Electrolyser and renewable energy costs must continue decreasing to meet the projections, the report states.
Moreover blue hydrogen costs – which depend largely on natural gas prices as well as large upfront costs for carbon capture equipment – are also projected to rise, impacting its competitiveness.
However GlobalData finds the Ukraine crisis has made green hydrogen more competitive as costs are expected to fall as electrolyser capacity is scaled up and gigascale projects are developed – and investment has spiked, with investor interest rising 125% year-on-year.
The third quarter saw 54 new hydrogen plants announced, increasing active and announced projects to 1,368.
“Green hydrogen costs rely on technology development, while blue hydrogen costs fluctuate with gas marketed prices,” it states. “The development of the hydrogen market would make an impact in the second half of this decade, as currently just a small capacity is operating and the rest is still in various stages of development.”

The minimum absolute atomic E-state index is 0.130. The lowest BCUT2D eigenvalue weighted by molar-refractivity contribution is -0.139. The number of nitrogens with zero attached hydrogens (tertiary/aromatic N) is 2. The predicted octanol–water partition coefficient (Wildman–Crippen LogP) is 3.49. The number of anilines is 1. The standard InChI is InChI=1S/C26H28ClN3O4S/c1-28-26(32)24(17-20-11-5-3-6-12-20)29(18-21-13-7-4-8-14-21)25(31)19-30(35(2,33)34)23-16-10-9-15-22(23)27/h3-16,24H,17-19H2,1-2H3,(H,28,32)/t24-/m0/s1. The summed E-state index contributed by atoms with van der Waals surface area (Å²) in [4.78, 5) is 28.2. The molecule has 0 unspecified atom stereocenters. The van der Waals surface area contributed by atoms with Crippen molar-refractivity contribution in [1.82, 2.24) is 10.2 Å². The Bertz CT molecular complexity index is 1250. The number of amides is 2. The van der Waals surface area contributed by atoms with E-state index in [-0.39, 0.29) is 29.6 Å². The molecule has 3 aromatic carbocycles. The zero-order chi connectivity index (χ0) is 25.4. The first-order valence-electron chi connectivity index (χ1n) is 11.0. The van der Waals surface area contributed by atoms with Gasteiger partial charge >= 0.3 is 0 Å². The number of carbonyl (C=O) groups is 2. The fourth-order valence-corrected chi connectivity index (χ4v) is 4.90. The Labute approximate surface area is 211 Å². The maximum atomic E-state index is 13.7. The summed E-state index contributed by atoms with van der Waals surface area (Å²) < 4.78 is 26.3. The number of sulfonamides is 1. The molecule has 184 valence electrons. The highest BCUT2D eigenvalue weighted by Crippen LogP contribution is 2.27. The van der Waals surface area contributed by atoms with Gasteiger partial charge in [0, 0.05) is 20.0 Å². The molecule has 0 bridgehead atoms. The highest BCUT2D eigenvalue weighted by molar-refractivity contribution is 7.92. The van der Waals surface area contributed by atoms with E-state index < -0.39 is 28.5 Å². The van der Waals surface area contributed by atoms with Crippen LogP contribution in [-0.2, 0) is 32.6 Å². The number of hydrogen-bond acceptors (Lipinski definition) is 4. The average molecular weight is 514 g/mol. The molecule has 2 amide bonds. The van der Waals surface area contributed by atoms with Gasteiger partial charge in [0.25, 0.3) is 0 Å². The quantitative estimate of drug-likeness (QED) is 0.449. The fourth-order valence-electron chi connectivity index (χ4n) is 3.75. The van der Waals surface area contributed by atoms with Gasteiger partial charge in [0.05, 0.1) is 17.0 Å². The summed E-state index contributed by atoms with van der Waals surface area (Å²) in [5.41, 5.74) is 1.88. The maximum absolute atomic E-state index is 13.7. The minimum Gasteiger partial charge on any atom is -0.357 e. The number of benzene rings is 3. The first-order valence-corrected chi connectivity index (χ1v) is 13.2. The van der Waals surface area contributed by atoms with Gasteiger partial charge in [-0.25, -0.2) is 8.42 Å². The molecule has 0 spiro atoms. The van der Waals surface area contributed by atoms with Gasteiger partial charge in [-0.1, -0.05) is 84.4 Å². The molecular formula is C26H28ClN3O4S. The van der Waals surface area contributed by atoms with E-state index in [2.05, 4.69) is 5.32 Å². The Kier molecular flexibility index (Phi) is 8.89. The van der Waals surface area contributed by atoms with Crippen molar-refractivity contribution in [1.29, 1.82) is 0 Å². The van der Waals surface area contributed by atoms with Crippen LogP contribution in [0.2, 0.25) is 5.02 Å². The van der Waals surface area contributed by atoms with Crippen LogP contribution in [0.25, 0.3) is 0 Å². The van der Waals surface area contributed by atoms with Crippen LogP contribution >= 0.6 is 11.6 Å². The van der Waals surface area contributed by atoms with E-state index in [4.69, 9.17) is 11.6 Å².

The total active and pipeline capacity of low-carbon hydrogen projects stands at 155 Mtpa, with 91 Mtpa capacity expected for 2030 in a high-case scenario and 61 Mtpa in a low-case scenario.
Canada now leads “by far” the world’s upcoming capacity with almost 90 Mtpa across 44 different projects, while projects in Australia, Egypt, and Germany have added over 5 Mtpa capacity to the pipeline.
A slide showing the breakeven cost of hydrogen against alternative technology in Australia also illustrates the uneven projections for hydrogen take up.
While trucks, cars, ammonia and refineries are all forecast to be cost competitive by 2030, exceeding $2/kg, many of the hard-to-abate sectors – shipping, power generation, high-grade heat, gas blending, ships and planes – are unlikely to be viable.